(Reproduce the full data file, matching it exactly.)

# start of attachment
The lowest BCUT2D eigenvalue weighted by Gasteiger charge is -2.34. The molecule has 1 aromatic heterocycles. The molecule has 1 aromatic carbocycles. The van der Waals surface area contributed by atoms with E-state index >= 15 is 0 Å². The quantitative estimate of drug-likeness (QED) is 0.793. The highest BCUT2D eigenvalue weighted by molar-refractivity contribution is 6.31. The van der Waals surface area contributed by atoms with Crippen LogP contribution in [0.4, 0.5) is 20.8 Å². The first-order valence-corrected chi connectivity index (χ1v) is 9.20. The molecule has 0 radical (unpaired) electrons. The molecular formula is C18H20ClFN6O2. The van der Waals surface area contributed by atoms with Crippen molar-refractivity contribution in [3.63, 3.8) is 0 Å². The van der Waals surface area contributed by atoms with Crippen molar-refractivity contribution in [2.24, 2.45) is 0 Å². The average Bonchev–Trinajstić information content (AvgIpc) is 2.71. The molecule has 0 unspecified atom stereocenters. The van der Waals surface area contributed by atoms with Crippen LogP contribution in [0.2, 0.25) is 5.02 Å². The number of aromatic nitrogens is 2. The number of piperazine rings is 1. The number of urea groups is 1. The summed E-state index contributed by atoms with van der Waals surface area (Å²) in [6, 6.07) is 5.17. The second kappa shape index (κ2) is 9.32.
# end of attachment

The lowest BCUT2D eigenvalue weighted by Gasteiger charge is -2.34. The molecule has 1 aromatic heterocycles. The molecule has 1 aromatic carbocycles. The van der Waals surface area contributed by atoms with E-state index >= 15 is 0 Å². The quantitative estimate of drug-likeness (QED) is 0.793. The highest BCUT2D eigenvalue weighted by molar-refractivity contribution is 6.31. The van der Waals surface area contributed by atoms with Crippen LogP contribution in [0.4, 0.5) is 20.8 Å². The first-order valence-corrected chi connectivity index (χ1v) is 9.20. The molecule has 0 radical (unpaired) electrons. The molecular formula is C18H20ClFN6O2. The van der Waals surface area contributed by atoms with Crippen molar-refractivity contribution in [3.63, 3.8) is 0 Å². The van der Waals surface area contributed by atoms with Crippen molar-refractivity contribution in [2.24, 2.45) is 0 Å². The average Bonchev–Trinajstić information content (AvgIpc) is 2.71. The molecule has 0 unspecified atom stereocenters. The van der Waals surface area contributed by atoms with Crippen LogP contribution in [0.2, 0.25) is 5.02 Å². The number of aromatic nitrogens is 2. The number of piperazine rings is 1. The number of urea groups is 1. The summed E-state index contributed by atoms with van der Waals surface area (Å²) in [6, 6.07) is 5.17. The second kappa shape index (κ2) is 9.32.